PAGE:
I was having a flat week when my sister dragged me to the film How to be single starring home-grown Australian talent, Rebel Wilson. Amidst digesting yet another douche-bag disappointment, I was angry at the bitter, twisted irony of the laws of attraction. You want them, but they don’t want you. Or visa-versa. Regardless, I didn’t need to be subjected to yet another Hollywood film that starts off with so much promise only to end in a predictable happily-ever-after cliché.
But sometimes when you set your sights really low, you can be pleasantly surprised. Apart from laughing so hard I kept slapping my sister’s arm, there is wisdom in this Hollywood flick.
The protagonist, Alice, always in relationships, is recently single to find who she is. Her sister, Meg, is a shutdown career-obsessed doctor who refuses to buy into the idea that women need a baby to complete themselves. Tom is the cute bar owner/player whose motto is: “If you’re looking for ‘the one’, that’s not me. But if you’re looking for ‘the one’ to have fun with, I’m your man’. Lucy has a spreadsheet algorithm to increase her chances of finding a boyfriend through online dating, and David is the closed-off single dad. And last but not least, Robin (Rebel Wilson) is a non-stop party animal/paralegal who wears her promiscuity like a badge of honour.
You keep putting yourself in the same situations, repeating the same damaging patterns, smashing your head against the wall again and again.
Apart from at times feeling like the script was slightly underdeveloped, there was still enough there to have me question my perspective. And that’s the hallmarks of a good film, when it can move you emotionally, or empower you. Just like real life, each character in the film had their own path and trajectory, reaching an apex where something had to give. We’ve all been there. You keep putting yourself in the same situations, repeating the same damaging patterns, smashing your head against the wall again and again.
Let’s be honest. The dating world is cut throat. You’re single and you don’t want to be. Yet maybe that’s the flaw, right there. Alice alludes to this in the opening of the film “This story isn’t about relationships. It’s about all the stuff in between, where maybe, just maybe, our real life is happening”.
Shifting your perspective on your single status can be empowering. It shouldn’t be ‘oh, no, why am I single, what’s wrong with me?’ Maybe what’s wrong with you is that you think something is wrong with you and that finding someone will fix that. Instead, maybe take the view that your time, your single time, is special and unique. It’s a time to be cherished, where you can do all those things that wouldn’t hold the same value if you did them with a partner, because in doing them on your own, as a single person, you are learning about and nurturing a relationship with the most important person in your life: you.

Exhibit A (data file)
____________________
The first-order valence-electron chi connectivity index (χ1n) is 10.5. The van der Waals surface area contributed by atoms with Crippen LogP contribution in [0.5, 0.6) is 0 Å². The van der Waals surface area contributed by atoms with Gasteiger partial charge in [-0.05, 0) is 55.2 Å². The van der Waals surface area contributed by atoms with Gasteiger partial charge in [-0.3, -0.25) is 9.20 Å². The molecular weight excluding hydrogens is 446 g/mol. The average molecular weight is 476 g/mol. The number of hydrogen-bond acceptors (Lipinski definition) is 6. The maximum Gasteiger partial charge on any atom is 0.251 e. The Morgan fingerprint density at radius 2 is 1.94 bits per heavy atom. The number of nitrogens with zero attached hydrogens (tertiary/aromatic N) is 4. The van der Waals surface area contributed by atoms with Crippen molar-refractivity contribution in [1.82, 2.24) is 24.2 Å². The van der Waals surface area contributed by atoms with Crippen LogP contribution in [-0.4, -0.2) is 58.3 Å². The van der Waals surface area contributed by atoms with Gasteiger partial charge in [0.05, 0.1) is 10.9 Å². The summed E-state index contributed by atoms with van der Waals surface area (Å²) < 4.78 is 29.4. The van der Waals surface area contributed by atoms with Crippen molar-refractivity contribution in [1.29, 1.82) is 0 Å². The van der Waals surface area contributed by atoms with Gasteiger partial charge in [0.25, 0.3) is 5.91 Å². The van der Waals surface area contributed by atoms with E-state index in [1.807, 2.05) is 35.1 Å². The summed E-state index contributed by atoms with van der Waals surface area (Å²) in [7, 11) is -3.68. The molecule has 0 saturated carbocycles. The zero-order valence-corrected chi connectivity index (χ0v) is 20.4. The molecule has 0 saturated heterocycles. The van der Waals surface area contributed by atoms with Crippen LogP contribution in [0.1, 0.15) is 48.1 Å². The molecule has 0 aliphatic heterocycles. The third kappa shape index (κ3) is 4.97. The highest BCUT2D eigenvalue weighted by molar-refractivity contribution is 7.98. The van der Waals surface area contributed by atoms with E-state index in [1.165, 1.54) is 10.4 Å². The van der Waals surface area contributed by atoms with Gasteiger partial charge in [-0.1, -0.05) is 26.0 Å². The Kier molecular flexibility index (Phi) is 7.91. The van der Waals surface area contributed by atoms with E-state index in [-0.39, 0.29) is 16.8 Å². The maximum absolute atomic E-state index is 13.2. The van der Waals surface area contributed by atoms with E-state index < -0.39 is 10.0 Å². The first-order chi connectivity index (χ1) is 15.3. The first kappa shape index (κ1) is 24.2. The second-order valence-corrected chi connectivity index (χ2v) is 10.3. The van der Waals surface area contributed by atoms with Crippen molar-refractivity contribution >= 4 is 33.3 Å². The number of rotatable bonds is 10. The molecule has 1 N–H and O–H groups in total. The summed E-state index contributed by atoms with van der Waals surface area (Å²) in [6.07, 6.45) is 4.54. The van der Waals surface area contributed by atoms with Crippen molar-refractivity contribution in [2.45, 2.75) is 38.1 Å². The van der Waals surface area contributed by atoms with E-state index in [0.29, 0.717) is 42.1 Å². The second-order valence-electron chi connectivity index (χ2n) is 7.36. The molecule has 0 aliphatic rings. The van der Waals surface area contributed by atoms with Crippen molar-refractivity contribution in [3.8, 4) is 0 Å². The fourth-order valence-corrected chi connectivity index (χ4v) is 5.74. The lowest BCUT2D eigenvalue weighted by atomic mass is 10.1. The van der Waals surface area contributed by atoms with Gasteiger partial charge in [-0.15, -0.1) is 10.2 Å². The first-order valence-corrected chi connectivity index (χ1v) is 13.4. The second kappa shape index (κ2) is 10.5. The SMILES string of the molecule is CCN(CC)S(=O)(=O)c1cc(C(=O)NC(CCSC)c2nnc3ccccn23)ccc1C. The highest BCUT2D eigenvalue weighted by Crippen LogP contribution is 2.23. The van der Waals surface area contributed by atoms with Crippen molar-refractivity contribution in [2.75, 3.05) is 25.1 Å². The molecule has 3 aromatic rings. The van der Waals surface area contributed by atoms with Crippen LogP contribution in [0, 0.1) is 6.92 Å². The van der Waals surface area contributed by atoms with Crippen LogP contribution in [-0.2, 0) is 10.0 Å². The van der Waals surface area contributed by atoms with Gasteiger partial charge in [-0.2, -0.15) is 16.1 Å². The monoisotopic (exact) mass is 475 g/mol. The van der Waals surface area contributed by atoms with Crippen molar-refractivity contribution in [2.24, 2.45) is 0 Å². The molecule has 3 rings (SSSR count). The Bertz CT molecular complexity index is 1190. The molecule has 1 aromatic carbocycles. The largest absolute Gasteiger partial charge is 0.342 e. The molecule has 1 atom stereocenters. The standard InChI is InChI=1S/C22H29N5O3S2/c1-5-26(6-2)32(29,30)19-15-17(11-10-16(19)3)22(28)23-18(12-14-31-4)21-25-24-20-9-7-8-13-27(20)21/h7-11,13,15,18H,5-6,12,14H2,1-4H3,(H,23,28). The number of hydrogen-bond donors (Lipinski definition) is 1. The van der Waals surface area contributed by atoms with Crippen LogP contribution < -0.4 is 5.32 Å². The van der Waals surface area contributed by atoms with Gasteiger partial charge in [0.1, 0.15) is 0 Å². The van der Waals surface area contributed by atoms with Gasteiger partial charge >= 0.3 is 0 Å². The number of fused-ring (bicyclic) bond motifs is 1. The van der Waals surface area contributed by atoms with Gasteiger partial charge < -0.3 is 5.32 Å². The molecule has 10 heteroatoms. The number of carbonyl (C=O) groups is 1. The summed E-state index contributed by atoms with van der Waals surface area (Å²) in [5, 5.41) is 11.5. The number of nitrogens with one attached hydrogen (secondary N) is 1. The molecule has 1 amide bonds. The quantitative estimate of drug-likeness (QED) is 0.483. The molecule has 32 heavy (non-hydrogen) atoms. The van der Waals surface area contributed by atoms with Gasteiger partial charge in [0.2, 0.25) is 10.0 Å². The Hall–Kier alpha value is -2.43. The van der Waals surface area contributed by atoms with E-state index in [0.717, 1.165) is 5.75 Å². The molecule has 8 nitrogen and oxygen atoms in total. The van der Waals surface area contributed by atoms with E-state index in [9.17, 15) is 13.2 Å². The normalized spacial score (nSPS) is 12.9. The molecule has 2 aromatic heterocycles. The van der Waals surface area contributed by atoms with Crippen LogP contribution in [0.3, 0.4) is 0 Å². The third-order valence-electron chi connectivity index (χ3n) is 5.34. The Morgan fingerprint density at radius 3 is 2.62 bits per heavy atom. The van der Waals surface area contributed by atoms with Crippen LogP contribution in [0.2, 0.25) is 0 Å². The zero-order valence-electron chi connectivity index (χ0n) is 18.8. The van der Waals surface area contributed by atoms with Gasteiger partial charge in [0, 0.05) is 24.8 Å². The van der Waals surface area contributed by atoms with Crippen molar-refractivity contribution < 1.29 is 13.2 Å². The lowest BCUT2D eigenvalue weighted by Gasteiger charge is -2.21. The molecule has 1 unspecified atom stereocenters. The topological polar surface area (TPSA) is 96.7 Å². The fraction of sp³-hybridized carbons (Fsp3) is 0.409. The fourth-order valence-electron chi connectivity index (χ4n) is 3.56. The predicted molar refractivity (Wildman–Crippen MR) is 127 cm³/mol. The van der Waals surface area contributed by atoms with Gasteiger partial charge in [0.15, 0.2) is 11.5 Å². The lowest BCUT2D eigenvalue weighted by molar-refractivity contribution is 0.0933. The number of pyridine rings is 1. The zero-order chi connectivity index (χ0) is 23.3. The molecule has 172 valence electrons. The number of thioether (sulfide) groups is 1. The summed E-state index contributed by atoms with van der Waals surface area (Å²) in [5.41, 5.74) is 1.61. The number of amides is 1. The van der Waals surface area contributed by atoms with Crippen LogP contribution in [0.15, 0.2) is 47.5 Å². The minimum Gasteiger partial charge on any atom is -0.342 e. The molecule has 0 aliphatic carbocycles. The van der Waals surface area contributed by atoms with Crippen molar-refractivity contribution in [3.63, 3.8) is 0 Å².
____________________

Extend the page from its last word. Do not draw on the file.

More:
Shifting your perspective on your single status can be empowering.
Too often we sweep our wants under the carpet, forget who we are and fall into what Robin calls “d—k sand. It’s like quick sand, but with d—ks” when a guy pays us some attention. But in getting to know yourself and valuing the time for just you, you develop your single muscles, and become more certain of who you are. The key is to put this development as a priority, making you more discerning in the dating game, and less likely to hand over your heart and the slightest bit of male attention, something I am guilty of doing.
Sometime when my friends are all tied up and I can’t go out partying, it’s easy to fall into the trap of loneliness and sadness. But all you may need is a little nudge, a shift in perspective, and you will find the courage to reach over and pick up that book you’ve wanted to read for ages. Enjoy the silence because life delivers change unexpectedly, and before you know it, you may never be single again, and you’ll be dreaming of the days it was just you and the dancefloor and completely and utter freedom.
The best responses to annoying relationship questions
Have you found a boyfriend yet?
No, I’m my own partner-in-crime at the moment, and I’m really enjoying it.
Have you thought it’s time to settle down?
I’m not sure what you mean by ‘settle down’. Can you please explain that concept to me?
You’ll find a man one day, just keep putting yourself out there.
Yes, there are many men in this world. I’m not sure what you’re getting at.
You’re not getting any younger and the clock’s ticking.
I’ll just run down to Coles and pick up a pre-prepared husband and baby
Koraly Dimitriadis is a freelance columnist, poet, writer, actor, performer, screenmaker and author of Love and F**k Poems.